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The Art of Public Speaking

CHAPTER XIV
77
forty-four elementary sounds in our language.
The reasons why articulation is so painfully slurred by a great many public speakers are four: ignorance of the
elemental sounds; failure to discriminate between sounds nearly alike; a slovenly, lazy use of the vocal
organs; and a torpid will. Anyone who is still master of himself will know how to handle each of these
defects.
The vowel sounds are the most vexing source of errors, especially where diphthongs are found. Who has not
heard such errors as are hit off in this inimitable verse by Oliver Wendell Holmes:
Learning condemns beyond the reach of hope The careless lips that speak of s[)o]ap for s[=o]ap; Her edict
exiles from her fair abode The clownish voice that utters r[)o]ad for r[=o]ad; Less stern to him who calls his
c[=o]at, a c[)o]at And steers his b[=o]at believing it a b[)o]at. She pardoned one, our classic city's boast. Who
said at Cambridge, m[)o]st instead of m[=o]st, But knit her brows and stamped her angry foot To hear a
Teacher call a r[=oo]t a r[)oo]t.
The foregoing examples are all monosyllables, but bad articulation is frequently the result of joining sounds
that do not belong together. For example, no one finds it difficult to say beauty, but many persist in
pronouncing duty as though it were spelled either dooty or juty. It is not only from untaught speakers that we
hear such slovenly articulations as colyum for column, and pritty for pretty, but even great orators occasionally
offend quite as unblushingly as less noted mortals.
Nearly all such are errors of carelessness, not of pure ignorance--of carelessness because the ear never tries to
hear what the lips articulate. It must be exasperating to a foreigner to find that the elemental sound ou gives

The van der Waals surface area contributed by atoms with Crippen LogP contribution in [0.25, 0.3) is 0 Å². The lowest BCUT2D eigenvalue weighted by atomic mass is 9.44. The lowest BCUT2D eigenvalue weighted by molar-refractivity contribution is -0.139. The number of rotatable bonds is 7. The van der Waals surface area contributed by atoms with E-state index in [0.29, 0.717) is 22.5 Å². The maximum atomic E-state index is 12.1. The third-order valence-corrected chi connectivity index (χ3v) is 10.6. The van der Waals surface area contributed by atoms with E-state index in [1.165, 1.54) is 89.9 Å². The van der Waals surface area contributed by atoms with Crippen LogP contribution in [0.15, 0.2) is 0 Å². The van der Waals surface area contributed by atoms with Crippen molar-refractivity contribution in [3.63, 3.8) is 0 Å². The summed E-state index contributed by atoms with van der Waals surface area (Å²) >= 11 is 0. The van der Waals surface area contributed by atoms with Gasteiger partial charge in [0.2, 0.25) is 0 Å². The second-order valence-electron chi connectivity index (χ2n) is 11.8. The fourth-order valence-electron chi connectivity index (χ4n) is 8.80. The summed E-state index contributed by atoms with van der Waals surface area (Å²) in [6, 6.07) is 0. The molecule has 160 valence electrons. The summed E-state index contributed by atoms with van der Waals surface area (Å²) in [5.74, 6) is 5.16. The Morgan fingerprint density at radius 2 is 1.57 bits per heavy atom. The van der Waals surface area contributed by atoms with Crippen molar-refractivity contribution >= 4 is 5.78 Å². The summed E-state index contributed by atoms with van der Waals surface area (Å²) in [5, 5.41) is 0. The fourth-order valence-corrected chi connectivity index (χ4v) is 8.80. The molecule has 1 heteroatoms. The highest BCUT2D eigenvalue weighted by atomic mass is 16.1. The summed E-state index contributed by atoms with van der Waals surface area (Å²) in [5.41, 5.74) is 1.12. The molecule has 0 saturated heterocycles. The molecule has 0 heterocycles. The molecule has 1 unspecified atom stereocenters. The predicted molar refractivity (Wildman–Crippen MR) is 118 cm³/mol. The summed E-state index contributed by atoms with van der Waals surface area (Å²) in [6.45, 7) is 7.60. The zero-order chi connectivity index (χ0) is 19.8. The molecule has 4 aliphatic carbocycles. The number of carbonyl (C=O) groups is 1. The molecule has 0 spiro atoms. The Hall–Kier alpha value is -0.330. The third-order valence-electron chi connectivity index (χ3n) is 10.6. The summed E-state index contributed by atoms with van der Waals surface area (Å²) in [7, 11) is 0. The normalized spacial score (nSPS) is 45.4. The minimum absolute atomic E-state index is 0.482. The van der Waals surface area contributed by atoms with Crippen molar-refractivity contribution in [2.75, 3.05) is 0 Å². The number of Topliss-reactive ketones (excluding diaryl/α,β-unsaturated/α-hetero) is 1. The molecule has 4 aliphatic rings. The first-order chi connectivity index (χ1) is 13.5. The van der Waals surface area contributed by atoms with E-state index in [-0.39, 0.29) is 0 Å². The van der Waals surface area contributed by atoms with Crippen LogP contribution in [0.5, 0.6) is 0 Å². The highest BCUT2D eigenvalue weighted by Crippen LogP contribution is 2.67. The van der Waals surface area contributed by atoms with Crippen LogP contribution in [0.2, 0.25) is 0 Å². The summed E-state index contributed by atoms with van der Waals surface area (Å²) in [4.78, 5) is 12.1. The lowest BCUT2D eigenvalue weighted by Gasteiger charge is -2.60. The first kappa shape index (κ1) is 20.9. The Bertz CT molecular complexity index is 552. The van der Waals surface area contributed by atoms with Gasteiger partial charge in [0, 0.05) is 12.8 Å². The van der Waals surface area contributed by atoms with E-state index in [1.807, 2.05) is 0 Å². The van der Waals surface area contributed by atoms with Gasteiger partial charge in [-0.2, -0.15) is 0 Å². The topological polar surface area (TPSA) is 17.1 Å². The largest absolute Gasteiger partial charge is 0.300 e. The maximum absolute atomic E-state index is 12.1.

him no hint for the pronunciation of bough, cough, rough, thorough, and through, and we can well forgive
even a man of culture who occasionally loses his way amidst the intricacies of English articulation, but there
can be no excuse for the slovenly utterance of the simple vowel sounds which form at once the life and the
beauty of our language. He who is too lazy to speak distinctly should hold his tongue.
The consonant sounds occasion serious trouble only for those who do not look with care at the spelling of
words about to be pronounced. Nothing but carelessness can account for saying Jacop, Babtist, sevem, alwus,
or sadisfy.
"He that hath yaws to yaw, let him yaw," is the rendering which an Anglophobiac clergyman gave of the
familiar scripture, "He that hath ears to hear, let him hear." After hearing the name of Sir Humphry Davy
pronounced, a Frenchman who wished to write to the eminent Englishman thus addressed the letter: "Serum
Fridavi."
Accentuation
Accentuation is the stressing of the proper syllables in words. This it is that is popularly called pronunciation.
For instance, we properly say that a word is mispronounced when it is accented in'-viteinstead of in-vite',
though it is really an offense against only one form of pronunciation--accentuation.
It is the work of a lifetime to learn the accents of a large vocabulary and to keep pace with changing usage;
but an alert ear, the study of word-origins, and the dictionary habit, will prove to be mighty helpers in a task
that can never be finally completed.
Enunciation
Correct enunciation is the complete utterance of all the sounds of a syllable or a word. Wrong articulation
gives the wrong sound to the vowel or vowels of a word or a syllable, as doo for dew; or unites two sounds
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